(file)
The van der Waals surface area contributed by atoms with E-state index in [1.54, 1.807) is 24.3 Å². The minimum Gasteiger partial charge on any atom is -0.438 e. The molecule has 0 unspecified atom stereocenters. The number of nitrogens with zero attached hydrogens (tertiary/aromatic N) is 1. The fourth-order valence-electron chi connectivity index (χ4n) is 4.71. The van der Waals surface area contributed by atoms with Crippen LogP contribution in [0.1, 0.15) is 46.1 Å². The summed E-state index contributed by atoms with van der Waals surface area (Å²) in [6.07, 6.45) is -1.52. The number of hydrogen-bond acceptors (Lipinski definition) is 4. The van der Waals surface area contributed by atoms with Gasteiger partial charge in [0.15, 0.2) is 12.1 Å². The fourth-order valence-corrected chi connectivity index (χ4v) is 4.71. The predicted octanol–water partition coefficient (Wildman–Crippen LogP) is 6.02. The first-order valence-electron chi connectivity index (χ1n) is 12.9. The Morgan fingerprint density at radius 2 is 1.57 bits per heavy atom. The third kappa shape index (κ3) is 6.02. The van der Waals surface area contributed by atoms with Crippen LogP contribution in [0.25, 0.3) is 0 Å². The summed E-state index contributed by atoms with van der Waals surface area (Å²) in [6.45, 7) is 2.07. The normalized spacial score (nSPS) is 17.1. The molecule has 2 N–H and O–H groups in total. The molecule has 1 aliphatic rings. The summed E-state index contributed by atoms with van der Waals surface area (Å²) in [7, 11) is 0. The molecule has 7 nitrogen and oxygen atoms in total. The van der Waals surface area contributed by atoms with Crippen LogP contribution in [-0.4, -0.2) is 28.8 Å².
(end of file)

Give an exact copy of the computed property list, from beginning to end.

The van der Waals surface area contributed by atoms with E-state index in [1.54, 1.807) is 24.3 Å². The minimum Gasteiger partial charge on any atom is -0.438 e. The molecule has 0 unspecified atom stereocenters. The number of nitrogens with zero attached hydrogens (tertiary/aromatic N) is 1. The fourth-order valence-electron chi connectivity index (χ4n) is 4.71. The van der Waals surface area contributed by atoms with Crippen LogP contribution in [0.1, 0.15) is 46.1 Å². The summed E-state index contributed by atoms with van der Waals surface area (Å²) in [6.07, 6.45) is -1.52. The number of hydrogen-bond acceptors (Lipinski definition) is 4. The van der Waals surface area contributed by atoms with Gasteiger partial charge in [0.15, 0.2) is 12.1 Å². The fourth-order valence-corrected chi connectivity index (χ4v) is 4.71. The predicted octanol–water partition coefficient (Wildman–Crippen LogP) is 6.02. The first-order valence-electron chi connectivity index (χ1n) is 12.9. The Morgan fingerprint density at radius 2 is 1.57 bits per heavy atom. The third kappa shape index (κ3) is 6.02. The van der Waals surface area contributed by atoms with Crippen LogP contribution in [0.25, 0.3) is 0 Å². The summed E-state index contributed by atoms with van der Waals surface area (Å²) in [6.45, 7) is 2.07. The normalized spacial score (nSPS) is 17.1. The molecule has 2 N–H and O–H groups in total. The molecule has 1 aliphatic rings. The summed E-state index contributed by atoms with van der Waals surface area (Å²) in [7, 11) is 0. The molecule has 7 nitrogen and oxygen atoms in total. The van der Waals surface area contributed by atoms with Crippen LogP contribution in [-0.4, -0.2) is 28.8 Å².